I grew up in patriarchal churches. I got used to hearing Scripture readings and having to internally translate “man” to “humanity” or “people;” to seeing women behind the piano but not the pulpit or conducting the children’s choir but not the adult musicians; to being allowed to ask public questions in my high school Sunday school class but then denied the same opportunity later when I became an adult. So when, a few years ago, all my searching and questioning finally produced a permanent shift to egalitarianism, the smallest acts of justice in the church were great sources of encouragement to me.
At the time I was a member of a patriarchal but relatively supportive congregation, and when “liberal” forces within the congregation led to invitations to serve on the vision team, to usher, or to give a public testimony, these opportunities seemed vastly liberating compared to what I had previously known. My husband and I didn’t want to change churches over one issue – especially if our willing service could be an example of winsome egalitarianism – so we stuck around. But the completion of graduate school and the beginning of a nationwide job search recently opened the door for us to explore other denominations and particular congregations that would share our egalitarian commitment. We’re still in the job search process and haven’t settled permanently, but we’re currently attending a small Episcopal church that we appreciate for its lovely and historic liturgy, warm people, and obvious dedication to the outworking of the gospel through social justice.
The reason for this rather rambling biography is to help you understand the significance of what happened last Sunday. Longtime Episcopalians probably think nothing of it, being used to women represented as equals. But when, during the celebration of the Eucharist, the rector addressed his prayer to “God of our ancestors: God of Abraham, Isaac, and Jacob; God of Sarah, Rebekah, and Ruth,” I was stunned. Never in my life had I heard our spiritual fathers and mothers held up together with equal significance at a public ceremony. There was no elaboration, no qualification of the statement as hinging on a “correct” understanding of manhood and womanhood derived elsewhere; just a prayer that acknowledged men and women recorded in the Bible as being among those God spoke through and to in millennia past.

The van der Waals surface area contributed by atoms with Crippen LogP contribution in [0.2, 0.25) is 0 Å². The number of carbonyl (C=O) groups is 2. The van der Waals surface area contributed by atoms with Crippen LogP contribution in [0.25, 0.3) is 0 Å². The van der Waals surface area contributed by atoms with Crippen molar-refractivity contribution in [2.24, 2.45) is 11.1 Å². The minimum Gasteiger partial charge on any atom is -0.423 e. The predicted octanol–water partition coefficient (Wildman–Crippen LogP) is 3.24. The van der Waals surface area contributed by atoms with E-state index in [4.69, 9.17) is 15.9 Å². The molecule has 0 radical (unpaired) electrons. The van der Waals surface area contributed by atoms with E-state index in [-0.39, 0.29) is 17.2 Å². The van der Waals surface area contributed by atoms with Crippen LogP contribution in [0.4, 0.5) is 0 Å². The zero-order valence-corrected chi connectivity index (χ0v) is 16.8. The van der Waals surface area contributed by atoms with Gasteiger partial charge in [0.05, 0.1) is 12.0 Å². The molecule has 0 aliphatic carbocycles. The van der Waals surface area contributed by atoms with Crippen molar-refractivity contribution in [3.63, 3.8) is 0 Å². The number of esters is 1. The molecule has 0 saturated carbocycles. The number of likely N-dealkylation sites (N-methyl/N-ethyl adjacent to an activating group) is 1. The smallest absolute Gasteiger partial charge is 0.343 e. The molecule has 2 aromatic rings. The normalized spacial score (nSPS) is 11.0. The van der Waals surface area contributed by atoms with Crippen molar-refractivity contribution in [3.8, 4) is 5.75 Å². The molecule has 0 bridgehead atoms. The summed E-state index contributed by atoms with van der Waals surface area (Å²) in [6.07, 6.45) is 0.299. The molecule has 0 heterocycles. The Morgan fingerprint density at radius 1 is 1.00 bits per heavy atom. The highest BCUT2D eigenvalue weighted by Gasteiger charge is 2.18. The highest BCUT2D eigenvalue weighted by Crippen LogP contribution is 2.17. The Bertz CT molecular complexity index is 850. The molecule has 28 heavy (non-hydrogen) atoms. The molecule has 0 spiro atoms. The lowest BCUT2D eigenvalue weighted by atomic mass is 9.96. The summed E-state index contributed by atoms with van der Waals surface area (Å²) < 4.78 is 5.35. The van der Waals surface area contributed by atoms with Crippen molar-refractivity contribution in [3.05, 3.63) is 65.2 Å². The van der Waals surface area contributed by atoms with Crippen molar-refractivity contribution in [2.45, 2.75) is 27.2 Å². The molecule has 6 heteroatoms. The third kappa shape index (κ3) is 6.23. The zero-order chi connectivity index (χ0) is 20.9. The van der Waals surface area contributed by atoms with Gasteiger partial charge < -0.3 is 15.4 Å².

Kneeling there in my pew, the congregation continuing to pray aloud around me, I repeated that phrase over and over, startled to find my eyes filling with tears. I am generally the last person to “get emotional” during worship. But I was overwhelmed with gratitude for a God who never discriminates, who loves his daughters as he loves his sons, who loves me as he loves his other children, and loves me so much that he would speak to me in such simple but profoundly moving and comforting words. That morning I received the bread and wine with a suddenly-deeper gratitude for the transforming grace of Christ.
On the one hand, this is a sad story about just how oppressive our wrong-headed attitudes are when all it takes is a simple acknowledgment of God’s work in both men and women to open the floodgates of the heart. And yet, on the other, it is a testimony to the amazing power of truth offered without hesitation and with humility, the solidarity of the people of God standing together on equal footing before the cross of Christ. I would have missed the sweetness of that moment of communion had I not experienced the previous oppression, and therefore I am grateful to God for both.
And so I am prompted to ask this question: have any of you, who like me converted to egalitarianism from a patriarchal background, ever had such an “a-ha!” moment – a time when the full significance of your equality before God hit you unexpectedly? I’d love to hear where you were and just what it was that took you by surprise. I’m certain your story will be an encouragement to others – so do tell!